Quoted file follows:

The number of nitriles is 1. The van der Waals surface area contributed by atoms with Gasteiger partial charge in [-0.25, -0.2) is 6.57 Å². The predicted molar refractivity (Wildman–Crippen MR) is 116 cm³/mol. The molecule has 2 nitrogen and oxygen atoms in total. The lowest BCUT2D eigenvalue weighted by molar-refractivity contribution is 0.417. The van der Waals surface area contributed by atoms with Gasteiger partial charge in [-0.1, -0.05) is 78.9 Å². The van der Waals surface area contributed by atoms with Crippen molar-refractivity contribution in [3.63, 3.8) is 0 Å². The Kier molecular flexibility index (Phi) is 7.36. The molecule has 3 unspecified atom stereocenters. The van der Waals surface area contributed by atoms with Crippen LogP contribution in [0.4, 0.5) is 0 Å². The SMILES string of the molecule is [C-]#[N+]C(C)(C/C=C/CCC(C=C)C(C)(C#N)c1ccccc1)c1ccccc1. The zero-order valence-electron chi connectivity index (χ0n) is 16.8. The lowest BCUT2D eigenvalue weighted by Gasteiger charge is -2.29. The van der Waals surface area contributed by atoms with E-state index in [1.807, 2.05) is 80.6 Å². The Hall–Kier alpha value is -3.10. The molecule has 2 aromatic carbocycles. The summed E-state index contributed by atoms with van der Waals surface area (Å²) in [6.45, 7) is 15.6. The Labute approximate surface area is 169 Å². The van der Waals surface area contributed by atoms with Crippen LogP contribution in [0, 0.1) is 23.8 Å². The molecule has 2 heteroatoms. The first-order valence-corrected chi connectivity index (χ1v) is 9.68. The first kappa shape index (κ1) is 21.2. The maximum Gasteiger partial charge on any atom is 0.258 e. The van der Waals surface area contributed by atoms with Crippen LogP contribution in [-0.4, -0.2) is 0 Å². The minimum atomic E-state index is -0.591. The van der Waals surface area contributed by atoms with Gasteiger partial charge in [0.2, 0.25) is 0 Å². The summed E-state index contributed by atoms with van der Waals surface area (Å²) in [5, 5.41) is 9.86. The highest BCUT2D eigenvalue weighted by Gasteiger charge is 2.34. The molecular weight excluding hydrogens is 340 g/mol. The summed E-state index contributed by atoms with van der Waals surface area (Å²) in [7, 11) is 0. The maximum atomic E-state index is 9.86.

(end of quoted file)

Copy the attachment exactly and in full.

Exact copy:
The number of nitriles is 1. The van der Waals surface area contributed by atoms with Gasteiger partial charge in [-0.25, -0.2) is 6.57 Å². The predicted molar refractivity (Wildman–Crippen MR) is 116 cm³/mol. The molecule has 2 nitrogen and oxygen atoms in total. The lowest BCUT2D eigenvalue weighted by molar-refractivity contribution is 0.417. The van der Waals surface area contributed by atoms with Gasteiger partial charge in [-0.1, -0.05) is 78.9 Å². The van der Waals surface area contributed by atoms with Crippen molar-refractivity contribution in [3.63, 3.8) is 0 Å². The Kier molecular flexibility index (Phi) is 7.36. The molecule has 3 unspecified atom stereocenters. The van der Waals surface area contributed by atoms with Crippen LogP contribution in [0.4, 0.5) is 0 Å². The SMILES string of the molecule is [C-]#[N+]C(C)(C/C=C/CCC(C=C)C(C)(C#N)c1ccccc1)c1ccccc1. The zero-order valence-electron chi connectivity index (χ0n) is 16.8. The lowest BCUT2D eigenvalue weighted by Gasteiger charge is -2.29. The van der Waals surface area contributed by atoms with E-state index in [1.807, 2.05) is 80.6 Å². The Hall–Kier alpha value is -3.10. The molecule has 2 aromatic carbocycles. The summed E-state index contributed by atoms with van der Waals surface area (Å²) in [6.45, 7) is 15.6. The Labute approximate surface area is 169 Å². The van der Waals surface area contributed by atoms with Crippen LogP contribution in [0, 0.1) is 23.8 Å². The molecule has 2 heteroatoms. The first-order valence-corrected chi connectivity index (χ1v) is 9.68. The first kappa shape index (κ1) is 21.2. The maximum Gasteiger partial charge on any atom is 0.258 e. The van der Waals surface area contributed by atoms with Crippen LogP contribution in [-0.4, -0.2) is 0 Å². The minimum atomic E-state index is -0.591. The van der Waals surface area contributed by atoms with Gasteiger partial charge in [0.2, 0.25) is 0 Å². The summed E-state index contributed by atoms with van der Waals surface area (Å²) in [5, 5.41) is 9.86. The highest BCUT2D eigenvalue weighted by Gasteiger charge is 2.34. The molecular weight excluding hydrogens is 340 g/mol. The summed E-state index contributed by atoms with van der Waals surface area (Å²) in [7, 11) is 0. The maximum atomic E-state index is 9.86.